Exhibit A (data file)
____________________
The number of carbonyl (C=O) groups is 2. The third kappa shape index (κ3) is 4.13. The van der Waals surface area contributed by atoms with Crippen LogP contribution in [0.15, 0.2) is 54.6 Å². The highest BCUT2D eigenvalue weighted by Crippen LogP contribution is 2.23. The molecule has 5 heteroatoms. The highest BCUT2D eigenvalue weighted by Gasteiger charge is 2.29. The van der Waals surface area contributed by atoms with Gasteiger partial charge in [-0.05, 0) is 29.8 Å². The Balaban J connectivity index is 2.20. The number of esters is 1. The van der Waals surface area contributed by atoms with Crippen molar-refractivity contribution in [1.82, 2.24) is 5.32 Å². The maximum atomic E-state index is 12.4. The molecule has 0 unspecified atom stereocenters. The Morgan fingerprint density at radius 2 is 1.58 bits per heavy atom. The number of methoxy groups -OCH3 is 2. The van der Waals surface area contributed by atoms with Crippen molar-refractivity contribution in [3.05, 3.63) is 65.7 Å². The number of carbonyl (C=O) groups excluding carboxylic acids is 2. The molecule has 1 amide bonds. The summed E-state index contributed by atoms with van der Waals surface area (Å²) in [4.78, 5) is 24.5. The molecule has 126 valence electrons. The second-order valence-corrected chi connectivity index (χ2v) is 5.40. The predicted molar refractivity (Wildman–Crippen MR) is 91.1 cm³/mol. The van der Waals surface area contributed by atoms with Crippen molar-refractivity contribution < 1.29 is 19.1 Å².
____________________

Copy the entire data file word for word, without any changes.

The number of carbonyl (C=O) groups is 2. The third kappa shape index (κ3) is 4.13. The van der Waals surface area contributed by atoms with Crippen LogP contribution in [0.15, 0.2) is 54.6 Å². The highest BCUT2D eigenvalue weighted by Crippen LogP contribution is 2.23. The molecule has 5 heteroatoms. The highest BCUT2D eigenvalue weighted by Gasteiger charge is 2.29. The van der Waals surface area contributed by atoms with Gasteiger partial charge in [-0.05, 0) is 29.8 Å². The Balaban J connectivity index is 2.20. The number of esters is 1. The van der Waals surface area contributed by atoms with Crippen molar-refractivity contribution in [1.82, 2.24) is 5.32 Å². The maximum atomic E-state index is 12.4. The molecule has 0 unspecified atom stereocenters. The Morgan fingerprint density at radius 2 is 1.58 bits per heavy atom. The number of methoxy groups -OCH3 is 2. The van der Waals surface area contributed by atoms with Crippen molar-refractivity contribution in [3.05, 3.63) is 65.7 Å². The number of carbonyl (C=O) groups excluding carboxylic acids is 2. The molecule has 1 amide bonds. The summed E-state index contributed by atoms with van der Waals surface area (Å²) in [4.78, 5) is 24.5. The molecule has 126 valence electrons. The second-order valence-corrected chi connectivity index (χ2v) is 5.40. The predicted molar refractivity (Wildman–Crippen MR) is 91.1 cm³/mol. The van der Waals surface area contributed by atoms with Crippen molar-refractivity contribution < 1.29 is 19.1 Å².